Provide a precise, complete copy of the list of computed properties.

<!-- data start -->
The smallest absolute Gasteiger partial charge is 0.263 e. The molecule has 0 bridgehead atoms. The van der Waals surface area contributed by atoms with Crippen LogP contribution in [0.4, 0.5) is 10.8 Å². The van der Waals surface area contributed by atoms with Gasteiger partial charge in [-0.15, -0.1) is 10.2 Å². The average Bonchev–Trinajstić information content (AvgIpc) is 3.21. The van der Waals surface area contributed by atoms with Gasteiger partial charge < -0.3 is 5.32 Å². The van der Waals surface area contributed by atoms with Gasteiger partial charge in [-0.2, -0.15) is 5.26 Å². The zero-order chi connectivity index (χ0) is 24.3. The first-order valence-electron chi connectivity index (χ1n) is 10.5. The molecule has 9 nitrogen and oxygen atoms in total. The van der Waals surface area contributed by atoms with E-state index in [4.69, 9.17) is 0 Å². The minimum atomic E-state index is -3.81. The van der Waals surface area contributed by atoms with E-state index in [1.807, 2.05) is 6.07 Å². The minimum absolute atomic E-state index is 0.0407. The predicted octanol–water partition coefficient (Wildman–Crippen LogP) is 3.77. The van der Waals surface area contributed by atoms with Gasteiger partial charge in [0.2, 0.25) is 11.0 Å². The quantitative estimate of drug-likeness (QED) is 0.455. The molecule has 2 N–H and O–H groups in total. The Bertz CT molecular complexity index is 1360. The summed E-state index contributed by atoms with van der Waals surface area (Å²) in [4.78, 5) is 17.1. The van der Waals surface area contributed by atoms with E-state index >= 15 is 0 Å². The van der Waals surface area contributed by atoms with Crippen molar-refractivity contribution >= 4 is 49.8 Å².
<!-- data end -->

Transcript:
The smallest absolute Gasteiger partial charge is 0.263 e. The molecule has 0 bridgehead atoms. The van der Waals surface area contributed by atoms with Crippen LogP contribution in [0.4, 0.5) is 10.8 Å². The van der Waals surface area contributed by atoms with Gasteiger partial charge in [-0.15, -0.1) is 10.2 Å². The average Bonchev–Trinajstić information content (AvgIpc) is 3.21. The van der Waals surface area contributed by atoms with Gasteiger partial charge < -0.3 is 5.32 Å². The van der Waals surface area contributed by atoms with Gasteiger partial charge in [-0.2, -0.15) is 5.26 Å². The zero-order chi connectivity index (χ0) is 24.3. The first-order valence-electron chi connectivity index (χ1n) is 10.5. The molecule has 9 nitrogen and oxygen atoms in total. The van der Waals surface area contributed by atoms with E-state index in [4.69, 9.17) is 0 Å². The minimum atomic E-state index is -3.81. The van der Waals surface area contributed by atoms with E-state index in [1.807, 2.05) is 6.07 Å². The minimum absolute atomic E-state index is 0.0407. The predicted octanol–water partition coefficient (Wildman–Crippen LogP) is 3.77. The van der Waals surface area contributed by atoms with Gasteiger partial charge in [0.2, 0.25) is 11.0 Å². The quantitative estimate of drug-likeness (QED) is 0.455. The molecule has 2 N–H and O–H groups in total. The Bertz CT molecular complexity index is 1360. The summed E-state index contributed by atoms with van der Waals surface area (Å²) in [4.78, 5) is 17.1. The van der Waals surface area contributed by atoms with E-state index >= 15 is 0 Å². The van der Waals surface area contributed by atoms with Crippen molar-refractivity contribution >= 4 is 49.8 Å².